The three colors we have mentioned, white (לָבָן), yellow (צָהֹב), and “black” (שָׁחֹר) all have three letters in Hebrew and the sum of their values is the same as the name of our Torah portion, Tazria (תַזְרִיעַ).

Chasidic teachings explain that the reason for all cases of tzara’at is the presence of the mother principle, Imma, without the presence of the father principle, Abba. Let us explain this in a straightforward psychological way. If a person grows up in a household where the mother is constantly giving all she must provide a good upbringing, dedicated chinuch, as we say in Hebrew, but the father does not contribute to the upbringing then the children suffer. This affects both the boys and the girls, but especially the girls. If the father does not partner with the mother, then not only do the girls not come out as good as they could have, but they also suffer.

In the language of Kabbalah, instead of the girls being blessed, and coming out like Leah, Rachel, Bilhah, and Zilpah, they emerge like their impure counterparts, whose names we will not mention.

The conclusion is that both mother and father need to be present together in the home. They need to cooperate and share the burden of bringing up the children. This is a great Torah principle that is gleaned from the Torah’s discussion of tzara’at.

Since the value of “Tazria” (תַזְרִיעַ) is equal to the names of the three main colors associated with tzara’at and the full phrase is, “A woman when she produces seed” (אִשָּׁה כִּי תַזְרִיעַ), we can associate colors with the feminine. The one color that did not appear in our gematria is “reddish” (אֲדַמְדַּם), which in tzara’at appears only together with white. In other words, there is no reddish by itself, only when it is mixed (פָּתוּךְ) with white, as the verse states, “a snow-white spot streaked with red”[15] (בַהֶרֶת לְבָנָה אֲדַמְדָּמֶת). Thus, the reddish that comes with the white is a sign of father and mother that do not separate, this in contrast with the yellow and the black that also symbolize states of sickness and health,[16] respectively, but do not mix.

The sum of “white” (לָבָן) and “reddish” (אֲדַמְדָּמֶת)—using the spelling in which they first appear—is the value of the opening statement of Maimonides’ Mishneh Torah, “the foundation of all foundation, the pillar of all wisdoms” (יְסוֹד הַיְּסוֹדוֹת וְעַמּוּד הַחָכְמוֹת), a number that we endear and which is also the triangle of 48, alluding to the 48 attributes with which Torah is to be possessed. The sum of the masculine version of these two colors—לָבָן אֲדַמְדַּם—is 776, the same as “the coming of Mashiach” (בִּיאַת הַמָּשִׁיחַ).

(from a shiur given on 18 Adar 5773)


א֣וֹ בָשָׂ֔ר כִּֽי יִהְיֶ֥ה בְעֹר֖וֹ מִכְוַת־אֵ֑שׁ וְֽהָיְתָ֞ה מִֽחְיַ֣ת הַמִּכְוָ֗ה בַּהֶ֛רֶת לְבָנָ֥ה אֲדַמְדֶּ֖מֶת א֥וֹ לְבָנָֽה (תזריע יג, כד)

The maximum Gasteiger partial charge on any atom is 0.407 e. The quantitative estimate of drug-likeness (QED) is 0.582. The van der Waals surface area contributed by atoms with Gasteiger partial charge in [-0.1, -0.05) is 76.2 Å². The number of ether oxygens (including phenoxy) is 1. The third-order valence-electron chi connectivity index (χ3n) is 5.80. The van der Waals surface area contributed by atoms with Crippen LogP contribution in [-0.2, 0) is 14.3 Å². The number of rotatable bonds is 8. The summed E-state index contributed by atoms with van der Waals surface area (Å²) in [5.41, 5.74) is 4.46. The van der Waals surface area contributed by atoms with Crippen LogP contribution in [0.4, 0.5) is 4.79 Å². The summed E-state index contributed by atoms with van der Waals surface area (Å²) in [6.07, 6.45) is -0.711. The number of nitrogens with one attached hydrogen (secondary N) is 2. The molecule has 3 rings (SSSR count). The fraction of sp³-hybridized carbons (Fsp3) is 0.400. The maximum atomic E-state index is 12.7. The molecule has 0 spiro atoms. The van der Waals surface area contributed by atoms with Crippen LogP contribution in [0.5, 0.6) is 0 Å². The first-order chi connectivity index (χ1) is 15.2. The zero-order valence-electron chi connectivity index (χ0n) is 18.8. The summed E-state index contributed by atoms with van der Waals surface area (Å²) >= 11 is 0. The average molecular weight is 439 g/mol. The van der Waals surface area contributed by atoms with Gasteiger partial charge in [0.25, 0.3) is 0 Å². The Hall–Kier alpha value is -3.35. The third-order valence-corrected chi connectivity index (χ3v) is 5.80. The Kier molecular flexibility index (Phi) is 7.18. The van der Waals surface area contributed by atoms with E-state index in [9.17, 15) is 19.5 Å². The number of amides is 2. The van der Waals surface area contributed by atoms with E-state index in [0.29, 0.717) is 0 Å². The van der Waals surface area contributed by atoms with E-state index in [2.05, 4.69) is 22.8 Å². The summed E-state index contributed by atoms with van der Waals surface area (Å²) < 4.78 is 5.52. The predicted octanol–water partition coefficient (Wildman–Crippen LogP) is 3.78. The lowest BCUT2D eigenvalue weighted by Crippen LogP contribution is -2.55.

“Or flesh whose skin has a burn from fire, and the healed area of the burn has a snow-white spot or white with red streaks, or uniformly white.” (Leviticus 13:24)

Fourth Reading: Combinations of Tzara’at

Let us first introduce the pertinent laws regarding tzara’at. The first verse in this regard states, “If a person develops a wool-white spot, a white-shaded spot, or a snow-white spot on the skin of his flesh”[17] (אָדָם כִּי יִהְיֶה בְעוֹר בְּשָׂרוֹ שְׂאֵת אוֹ סַפַּחַת אוֹ בַהֶרֶת). The literal translation would be a little different and the sages identify the first type of lesion—one that is “raised” (שְׂאֵת) and here translated as “wool white”—and the third type of lesion—one that is “bright” (בַהֶרֶת) and here translated as “snow-white”—as the two main categories of lesion. The second type of lesion, the one that is literally a “rash” (סַפַּחַת)[18] and here translated as “white-shaded,” is a sub-type. What is a bit complex is that the sub-type of each category has the same name, “rash” (סַפַּחַת), so the second type of lesion in the verse is the name of two separate sub-types of lesions, one that is subordinate to the raised category of lesions and one that is subordinate to the bright category of lesions.

What differentiates the categories and the sub-types from one another is that each is a different shade of white. When a lesion appears in any of these shades, it is considered impure, because these “whites” are not from a holy dimension (we tend to associate white with purity), because here they represent a state of self-exoneration coupled with a critical attitude to others.

The highest shade of white is described as “snow white” (עַזָּה כַשֶּׁלֶג)—that is the “bright” (בַהֶרֶת). Its sub-type is the shade that is white “as the lime of the Temple” (כְּסִיד הַהֵיכָל). The “raised” (שְׂאֵת) lesion is described as white “like white wool” (כְּצֶמֶר לָבָן). Its sub-type is the shade that is described as white “like the membrane of an egg” (כִּקְרוּם בֵּיצָה).

One of the most important topics posed by the sages is whether or not different-shaded lesions combine. The general rule is that only a lesion that is at least the size of a split bean renders a person impure. But what if there are two adjacent lesions, one half the size of a split pea of one category of lesion and another half the size of a split pea of the other category of lesion; do these two areas combine to create the minimum area of a tzara’at? You really need to have good eyes to be able to tell the difference.